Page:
The Local News Crisis Is Deepening America’s Divide

From a story on by Sara Fischer headlined “The local news crisis is deepening America’s divide”:

Around two newspapers in the U.S. are closing every week, according to a new report, suggesting the local news crisis spurred by the pandemic will worsen in coming years.

Why it matters: Hyperlocal communities are being disproportionately impacted by the fall of local newspapers compared to bigger cities, deepening America’s economic divide.

  • The average poverty rate in a news desert, or a community without a local newspaper, in the U.S. is 16%, compared to the 11% national average, according to the new report from Northwestern’s Medill School of Journalism, Media, Integrated Marketing Communications.
  • “This is a crisis for our democracy and our society,” said Penelope Muse Abernathy, a visiting professor at Medill and primary author of the report, in a statement.
  • “[W]hile the economic decline in many communities was occurring prior to the rise of news deserts, the loss of a local news organization will leave local residents without the critical information to begin to address those problems,” Abernathy told Axios via email.
  • “At a minimum, the loss of local news worsens the political, cultural and economic divisions in this country.”

Details: The average median annual income of a home in a news desert is $15,000 less than the average U.S. household. Only 20% of adults living in news deserts have bachelors degrees compared to 38% in the U.S.

  • The lack of reliable local news compounds governance issues that make communities less efficient and prosperous. One study suggests government costs increase when local newspapers shutter.
  • The report cites access to affordable broadband as one of the barriers blocking smaller, rural communities from gaining access to new digital news alternatives as newspapers decline.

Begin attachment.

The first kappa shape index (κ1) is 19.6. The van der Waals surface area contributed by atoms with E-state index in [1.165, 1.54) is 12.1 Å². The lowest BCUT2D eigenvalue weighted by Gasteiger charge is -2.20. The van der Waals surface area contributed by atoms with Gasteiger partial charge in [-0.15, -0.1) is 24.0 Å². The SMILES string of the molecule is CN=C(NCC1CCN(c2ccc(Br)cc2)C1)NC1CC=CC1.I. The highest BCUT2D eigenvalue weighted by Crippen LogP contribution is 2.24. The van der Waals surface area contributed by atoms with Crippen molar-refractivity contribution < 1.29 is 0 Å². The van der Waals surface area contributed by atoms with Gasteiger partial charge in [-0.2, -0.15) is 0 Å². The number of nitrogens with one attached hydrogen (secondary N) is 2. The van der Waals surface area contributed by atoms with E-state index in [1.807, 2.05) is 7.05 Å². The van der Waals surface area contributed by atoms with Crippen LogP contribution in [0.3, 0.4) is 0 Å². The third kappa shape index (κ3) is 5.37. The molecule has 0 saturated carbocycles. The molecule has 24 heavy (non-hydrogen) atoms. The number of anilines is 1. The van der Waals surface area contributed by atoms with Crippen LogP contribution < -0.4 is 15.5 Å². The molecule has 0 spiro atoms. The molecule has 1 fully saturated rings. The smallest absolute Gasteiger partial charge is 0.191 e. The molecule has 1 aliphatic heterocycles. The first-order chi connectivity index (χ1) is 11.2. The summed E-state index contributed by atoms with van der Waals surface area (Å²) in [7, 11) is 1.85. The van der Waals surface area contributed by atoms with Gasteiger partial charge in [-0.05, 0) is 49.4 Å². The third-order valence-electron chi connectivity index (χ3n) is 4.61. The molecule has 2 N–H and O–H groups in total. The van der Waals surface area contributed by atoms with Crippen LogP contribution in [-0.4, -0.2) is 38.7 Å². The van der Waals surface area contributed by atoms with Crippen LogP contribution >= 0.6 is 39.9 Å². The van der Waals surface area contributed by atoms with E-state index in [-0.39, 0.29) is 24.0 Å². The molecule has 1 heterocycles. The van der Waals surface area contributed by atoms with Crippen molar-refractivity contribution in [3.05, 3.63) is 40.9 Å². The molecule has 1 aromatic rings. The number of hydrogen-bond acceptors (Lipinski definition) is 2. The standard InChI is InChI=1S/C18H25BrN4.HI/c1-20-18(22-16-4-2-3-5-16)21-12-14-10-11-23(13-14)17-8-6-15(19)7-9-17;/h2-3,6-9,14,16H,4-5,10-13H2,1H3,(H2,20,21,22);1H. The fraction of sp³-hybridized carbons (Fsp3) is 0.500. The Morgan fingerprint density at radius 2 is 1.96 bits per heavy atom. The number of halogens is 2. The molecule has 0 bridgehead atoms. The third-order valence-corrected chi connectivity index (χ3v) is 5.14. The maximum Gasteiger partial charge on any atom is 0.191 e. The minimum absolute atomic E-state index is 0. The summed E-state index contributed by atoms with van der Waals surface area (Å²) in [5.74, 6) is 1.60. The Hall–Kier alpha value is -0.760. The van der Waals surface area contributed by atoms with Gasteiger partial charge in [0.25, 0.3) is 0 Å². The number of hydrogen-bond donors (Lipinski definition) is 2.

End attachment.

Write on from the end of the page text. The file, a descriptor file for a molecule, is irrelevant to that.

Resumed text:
State of play: Around 7% of America’s counties now have no local news outlet and around 20% are at risk of their communities becoming news deserts in the foreseeable future.

  • The surviving newspapers are a fraction of their former size, and revenues and profits have significantly declined. In 2005, newspaper revenues topped $50 billion compared to roughly $20 billion today.
  • Newspaper employment has fallen by around 70% since 2006, with the most significant cuts (82%) attributed to production and distribution staff. The number of editorial staffers in local newsrooms have dropped by 58% to 31,000.
  • Since 2005, New Jersey and Texas have lost the most newspaper journalists per capita, but they — along with other heavily-populated states like California, New York and Illinois — have also seen the highest levels of new, digital investment.

Be smart: The demise of local news has caught the attention of many non-profits, community servants and wealthy individuals, but their efforts aren’t enough to fill the void of growing news deserts nationwide.

  • Most communities that have lost newspapers haven’t received a print or digital replacement.

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